The prosperity, security and freedom of the Indo-Pacific hinges on the nature of its regional order.
At least four decades of relative peace have enabled rapid economic growth. But strategic competition is growing, and although the Indo-Pacific region is at the centre of escalating US-China rivalry, the great powers are not the only protagonists in this multipolar region.
Military budgets are growing throughout the region, yet the contest is not purely military. States are making more use of economic tools for strategic ends. And competition in the murky “grey zone”, which exists between states of peace and war, is intensifying.
Even the region’s name is contested. Although the concept of the Indo-Pacific is gaining currency, different states define it differently. Still, Southeast Asia is at the centre of most conceptions of the region. It is also at the centre of the US-China competition for regional influence. The ten states that make up the Association of Southeast Asian Nations (ASEAN) are home to more than 650 million people with a combined annual GDP that – at over $US 3 trillion – is roughly between that of the United Kingdom and Germany.
ASEAN is also the foundation for much of the regional architecture that exists to manage tensions, maintain order and promote prosperity. But the development of regional institutions has not kept pace with the challenges. Deference to “ASEAN centrality” is sounding increasingly rhetorical as new formations such as the Quad (United States, India, Japan and Australia) and AUKUS gain momentum.
Beijing, which rejects the term Indo-Pacific, is promoting a China-centred order. It is both developing new institutions — partly under the rubric of the Belt and Road Initiative — and integrating into existing economic architecture. China has signed up to the world’s largest trade deal, the Regional Comprehensive Economic Partnership (RCEP) and now seeks membership of the Comprehensive and Progressive Agreement for Trans-Pacific Partnership (CPTPP). President Obama once described that agreement’s predecessor (the TPP) as necessary to prevent China from writing “the rules of the global economy”, but Washington is not seeking to join either the CPTPP or RCEP.
The future US approach to the Indo-Pacific remains a major variable. The Biden administration is still developing its Indo-Pacific strategy. That process is overseen by Kurt Campbell, President Biden’s Indo-Pacific Coordinator, as well as Rush Doshi, National Security Council Director for China. Because both have published widely, many of their views are known.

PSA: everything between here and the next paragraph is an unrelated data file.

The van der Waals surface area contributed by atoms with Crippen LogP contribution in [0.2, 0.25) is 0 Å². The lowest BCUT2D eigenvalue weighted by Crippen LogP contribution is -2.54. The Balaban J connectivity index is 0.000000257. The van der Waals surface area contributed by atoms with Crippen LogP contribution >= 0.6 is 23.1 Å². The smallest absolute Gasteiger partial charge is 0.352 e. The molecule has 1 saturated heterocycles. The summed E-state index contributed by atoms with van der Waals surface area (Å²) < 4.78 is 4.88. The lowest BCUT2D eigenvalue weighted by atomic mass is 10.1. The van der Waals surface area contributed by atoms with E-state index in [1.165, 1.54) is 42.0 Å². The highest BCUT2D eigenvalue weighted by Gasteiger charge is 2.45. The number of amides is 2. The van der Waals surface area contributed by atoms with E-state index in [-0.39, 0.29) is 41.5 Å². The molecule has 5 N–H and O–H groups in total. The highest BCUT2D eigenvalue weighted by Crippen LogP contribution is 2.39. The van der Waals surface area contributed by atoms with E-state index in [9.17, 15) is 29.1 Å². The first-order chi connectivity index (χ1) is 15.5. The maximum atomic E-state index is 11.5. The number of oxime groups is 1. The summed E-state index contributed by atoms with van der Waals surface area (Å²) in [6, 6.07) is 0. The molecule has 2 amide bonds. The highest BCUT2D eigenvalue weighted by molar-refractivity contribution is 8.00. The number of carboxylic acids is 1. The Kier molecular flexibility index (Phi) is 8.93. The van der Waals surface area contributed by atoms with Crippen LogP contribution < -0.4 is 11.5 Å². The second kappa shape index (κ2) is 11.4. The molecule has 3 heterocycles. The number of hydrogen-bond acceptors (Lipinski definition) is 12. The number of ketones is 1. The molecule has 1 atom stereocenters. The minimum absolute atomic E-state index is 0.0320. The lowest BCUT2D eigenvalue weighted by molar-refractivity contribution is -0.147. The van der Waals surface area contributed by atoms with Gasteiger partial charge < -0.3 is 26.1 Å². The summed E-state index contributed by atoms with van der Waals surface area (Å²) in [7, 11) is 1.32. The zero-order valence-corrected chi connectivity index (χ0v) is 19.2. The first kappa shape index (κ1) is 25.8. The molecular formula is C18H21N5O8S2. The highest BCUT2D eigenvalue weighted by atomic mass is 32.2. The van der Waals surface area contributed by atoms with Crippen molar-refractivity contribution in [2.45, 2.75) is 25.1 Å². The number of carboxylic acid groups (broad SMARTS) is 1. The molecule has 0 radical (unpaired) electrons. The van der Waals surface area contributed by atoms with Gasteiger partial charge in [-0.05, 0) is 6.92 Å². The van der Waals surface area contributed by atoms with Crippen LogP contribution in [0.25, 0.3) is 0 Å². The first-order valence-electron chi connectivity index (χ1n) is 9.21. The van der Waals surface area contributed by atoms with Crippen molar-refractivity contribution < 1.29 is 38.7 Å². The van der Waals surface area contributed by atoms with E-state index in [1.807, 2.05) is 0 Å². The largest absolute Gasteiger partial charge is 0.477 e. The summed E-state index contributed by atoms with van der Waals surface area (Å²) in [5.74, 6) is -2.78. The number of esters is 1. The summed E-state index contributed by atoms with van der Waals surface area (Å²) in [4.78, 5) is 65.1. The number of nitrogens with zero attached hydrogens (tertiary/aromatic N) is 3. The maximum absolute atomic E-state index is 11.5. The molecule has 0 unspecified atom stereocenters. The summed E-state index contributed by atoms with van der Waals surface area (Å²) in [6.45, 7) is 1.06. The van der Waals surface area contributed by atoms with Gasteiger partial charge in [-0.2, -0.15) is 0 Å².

Shortly before they entered the White House, Campbell and Doshi co-authored an essay in Foreign Affairs entitled “How America Can Shore up Asian Order”. They contrast the Indo-Pacific’s current order with the prevailing order in pre-war Europe:
Another distinctive element of the Indo-Pacific is that its evolved “operating system,” unlike the order forged in prewar Europe, is as much about promoting commerce as preventing conflict. Constructed in the aftermath of World War II, the region’s system is a combination of legal, security, and economic arrangements that liberated hundreds of millions from poverty, promoted countless commercial advances, and led to a remarkable accumulation of wealth. At its heart are time-tested principles: freedom of navigation, sovereign equality, transparency, peaceful dispute resolution, the sanctity of contracts, cross-border trade, and cooperation on transnational challenges. The United States’ long-standing commitment to forward-deployed military forces, moreover, has helped underscore these principles.
The authors argue that the United States should meet China’s challenge by promoting an order characterised by “twenty-first-century openness rather than hegemony and nineteenth-century spheres of influence”. This requires more effort to both balance China’s military power and bolster the order’s legitimacy.
On 1 December 2021, Kurt Campbell will deliver the opening address to the Lowy Institute Digital Conference on “The Indo-Pacific Operating System”. As part of this event, I asked five experts from, or based in, Southeast Asia to write responses to the Campbell-Doshi essay. Then I asked each expert to go deeper by answering a set of questions. Their ideas provide a sense of the region’s complexity and the nuance with which any effort to shore up – or rebuild – regional order must grapple.
Ben Scott directs the Lowy Institute’s Rules-Based Order Project.
Five essays from experts from, or based in, Southeast Asia provide a sense of the region’s complexity and the nuance with which any effort to shore up – or rebuild – regional order must grapple.